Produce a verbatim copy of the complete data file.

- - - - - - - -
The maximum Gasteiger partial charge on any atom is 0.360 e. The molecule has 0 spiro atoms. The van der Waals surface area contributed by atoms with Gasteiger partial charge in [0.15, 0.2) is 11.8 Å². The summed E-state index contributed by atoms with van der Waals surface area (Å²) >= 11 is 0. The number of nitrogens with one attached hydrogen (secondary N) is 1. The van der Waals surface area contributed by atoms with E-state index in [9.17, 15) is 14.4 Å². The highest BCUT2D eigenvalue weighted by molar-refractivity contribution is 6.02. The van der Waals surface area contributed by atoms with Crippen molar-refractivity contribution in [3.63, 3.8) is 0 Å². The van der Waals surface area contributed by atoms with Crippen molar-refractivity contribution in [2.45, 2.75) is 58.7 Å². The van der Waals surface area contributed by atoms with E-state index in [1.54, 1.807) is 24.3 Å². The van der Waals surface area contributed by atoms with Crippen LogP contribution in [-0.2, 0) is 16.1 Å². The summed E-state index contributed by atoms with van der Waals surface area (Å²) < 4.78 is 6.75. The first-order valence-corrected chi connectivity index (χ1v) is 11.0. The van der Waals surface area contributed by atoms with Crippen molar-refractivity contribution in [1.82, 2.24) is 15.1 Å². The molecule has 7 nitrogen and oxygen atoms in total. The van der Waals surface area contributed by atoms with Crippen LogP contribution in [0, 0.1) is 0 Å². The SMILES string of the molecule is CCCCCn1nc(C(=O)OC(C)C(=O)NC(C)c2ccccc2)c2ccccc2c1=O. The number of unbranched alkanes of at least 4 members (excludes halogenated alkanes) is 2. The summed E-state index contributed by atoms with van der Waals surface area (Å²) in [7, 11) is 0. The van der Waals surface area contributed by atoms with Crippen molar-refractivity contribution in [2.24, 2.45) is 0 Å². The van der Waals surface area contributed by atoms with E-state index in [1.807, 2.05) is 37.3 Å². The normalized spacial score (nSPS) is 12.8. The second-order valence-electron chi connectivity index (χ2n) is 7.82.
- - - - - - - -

The maximum Gasteiger partial charge on any atom is 0.360 e. The molecule has 0 spiro atoms. The van der Waals surface area contributed by atoms with Gasteiger partial charge in [0.15, 0.2) is 11.8 Å². The summed E-state index contributed by atoms with van der Waals surface area (Å²) >= 11 is 0. The number of nitrogens with one attached hydrogen (secondary N) is 1. The van der Waals surface area contributed by atoms with E-state index in [9.17, 15) is 14.4 Å². The highest BCUT2D eigenvalue weighted by molar-refractivity contribution is 6.02. The van der Waals surface area contributed by atoms with Crippen molar-refractivity contribution in [3.63, 3.8) is 0 Å². The van der Waals surface area contributed by atoms with Crippen molar-refractivity contribution in [2.45, 2.75) is 58.7 Å². The van der Waals surface area contributed by atoms with E-state index in [1.54, 1.807) is 24.3 Å². The van der Waals surface area contributed by atoms with Crippen LogP contribution in [-0.2, 0) is 16.1 Å². The summed E-state index contributed by atoms with van der Waals surface area (Å²) < 4.78 is 6.75. The first-order valence-corrected chi connectivity index (χ1v) is 11.0. The van der Waals surface area contributed by atoms with Crippen molar-refractivity contribution in [1.82, 2.24) is 15.1 Å². The molecule has 7 nitrogen and oxygen atoms in total. The van der Waals surface area contributed by atoms with Crippen LogP contribution in [0, 0.1) is 0 Å². The SMILES string of the molecule is CCCCCn1nc(C(=O)OC(C)C(=O)NC(C)c2ccccc2)c2ccccc2c1=O. The number of unbranched alkanes of at least 4 members (excludes halogenated alkanes) is 2. The summed E-state index contributed by atoms with van der Waals surface area (Å²) in [7, 11) is 0. The van der Waals surface area contributed by atoms with Crippen molar-refractivity contribution in [2.24, 2.45) is 0 Å². The van der Waals surface area contributed by atoms with E-state index in [1.807, 2.05) is 37.3 Å². The normalized spacial score (nSPS) is 12.8. The second-order valence-electron chi connectivity index (χ2n) is 7.82.